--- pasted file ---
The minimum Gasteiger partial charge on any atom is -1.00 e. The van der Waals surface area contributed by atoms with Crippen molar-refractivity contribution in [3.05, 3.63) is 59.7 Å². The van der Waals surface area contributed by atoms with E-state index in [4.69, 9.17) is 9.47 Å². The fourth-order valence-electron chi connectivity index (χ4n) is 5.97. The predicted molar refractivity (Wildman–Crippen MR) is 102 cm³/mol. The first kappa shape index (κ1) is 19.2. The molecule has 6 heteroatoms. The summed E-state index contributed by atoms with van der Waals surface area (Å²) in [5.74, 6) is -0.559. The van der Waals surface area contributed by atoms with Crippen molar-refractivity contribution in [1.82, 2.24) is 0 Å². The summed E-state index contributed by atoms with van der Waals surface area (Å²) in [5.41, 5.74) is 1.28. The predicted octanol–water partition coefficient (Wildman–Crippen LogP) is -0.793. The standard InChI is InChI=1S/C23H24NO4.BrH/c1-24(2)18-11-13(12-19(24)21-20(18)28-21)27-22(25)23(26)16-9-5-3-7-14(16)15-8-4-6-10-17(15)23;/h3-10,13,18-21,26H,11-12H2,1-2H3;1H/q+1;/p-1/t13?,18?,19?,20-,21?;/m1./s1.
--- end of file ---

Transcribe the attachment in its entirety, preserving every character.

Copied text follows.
The minimum Gasteiger partial charge on any atom is -1.00 e. The van der Waals surface area contributed by atoms with Crippen molar-refractivity contribution in [3.05, 3.63) is 59.7 Å². The van der Waals surface area contributed by atoms with E-state index in [4.69, 9.17) is 9.47 Å². The fourth-order valence-electron chi connectivity index (χ4n) is 5.97. The predicted molar refractivity (Wildman–Crippen MR) is 102 cm³/mol. The first kappa shape index (κ1) is 19.2. The molecule has 6 heteroatoms. The summed E-state index contributed by atoms with van der Waals surface area (Å²) in [5.74, 6) is -0.559. The van der Waals surface area contributed by atoms with Crippen molar-refractivity contribution in [1.82, 2.24) is 0 Å². The summed E-state index contributed by atoms with van der Waals surface area (Å²) in [5.41, 5.74) is 1.28. The predicted octanol–water partition coefficient (Wildman–Crippen LogP) is -0.793. The standard InChI is InChI=1S/C23H24NO4.BrH/c1-24(2)18-11-13(12-19(24)21-20(18)28-21)27-22(25)23(26)16-9-5-3-7-14(16)15-8-4-6-10-17(15)23;/h3-10,13,18-21,26H,11-12H2,1-2H3;1H/q+1;/p-1/t13?,18?,19?,20-,21?;/m1./s1.